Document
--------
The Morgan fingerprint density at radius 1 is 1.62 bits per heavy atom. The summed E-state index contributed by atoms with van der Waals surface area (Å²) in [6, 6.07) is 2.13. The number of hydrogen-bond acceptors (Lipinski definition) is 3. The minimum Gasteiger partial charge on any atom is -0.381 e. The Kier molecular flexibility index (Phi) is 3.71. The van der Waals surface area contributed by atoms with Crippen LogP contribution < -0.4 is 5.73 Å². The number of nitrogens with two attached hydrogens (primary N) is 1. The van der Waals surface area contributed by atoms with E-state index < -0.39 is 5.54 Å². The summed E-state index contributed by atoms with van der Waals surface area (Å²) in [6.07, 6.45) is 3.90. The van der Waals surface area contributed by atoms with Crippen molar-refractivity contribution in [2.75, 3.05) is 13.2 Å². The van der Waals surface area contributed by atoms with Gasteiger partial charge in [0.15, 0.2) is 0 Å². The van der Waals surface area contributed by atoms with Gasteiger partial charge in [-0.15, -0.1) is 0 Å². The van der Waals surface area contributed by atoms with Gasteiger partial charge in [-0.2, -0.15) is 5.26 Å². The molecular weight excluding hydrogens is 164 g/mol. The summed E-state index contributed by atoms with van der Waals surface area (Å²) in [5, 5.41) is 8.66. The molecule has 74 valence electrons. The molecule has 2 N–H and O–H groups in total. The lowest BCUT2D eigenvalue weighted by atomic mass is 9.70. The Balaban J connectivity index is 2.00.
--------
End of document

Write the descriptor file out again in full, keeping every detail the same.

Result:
The Morgan fingerprint density at radius 1 is 1.62 bits per heavy atom. The summed E-state index contributed by atoms with van der Waals surface area (Å²) in [6, 6.07) is 2.13. The number of hydrogen-bond acceptors (Lipinski definition) is 3. The minimum Gasteiger partial charge on any atom is -0.381 e. The Kier molecular flexibility index (Phi) is 3.71. The van der Waals surface area contributed by atoms with Crippen LogP contribution < -0.4 is 5.73 Å². The number of nitrogens with two attached hydrogens (primary N) is 1. The van der Waals surface area contributed by atoms with E-state index < -0.39 is 5.54 Å². The summed E-state index contributed by atoms with van der Waals surface area (Å²) in [6.07, 6.45) is 3.90. The van der Waals surface area contributed by atoms with Crippen molar-refractivity contribution in [2.75, 3.05) is 13.2 Å². The van der Waals surface area contributed by atoms with Gasteiger partial charge in [0.15, 0.2) is 0 Å². The van der Waals surface area contributed by atoms with Gasteiger partial charge in [-0.15, -0.1) is 0 Å². The van der Waals surface area contributed by atoms with Gasteiger partial charge in [-0.2, -0.15) is 5.26 Å². The molecular weight excluding hydrogens is 164 g/mol. The summed E-state index contributed by atoms with van der Waals surface area (Å²) in [5, 5.41) is 8.66. The molecule has 74 valence electrons. The molecule has 2 N–H and O–H groups in total. The lowest BCUT2D eigenvalue weighted by atomic mass is 9.70. The Balaban J connectivity index is 2.00.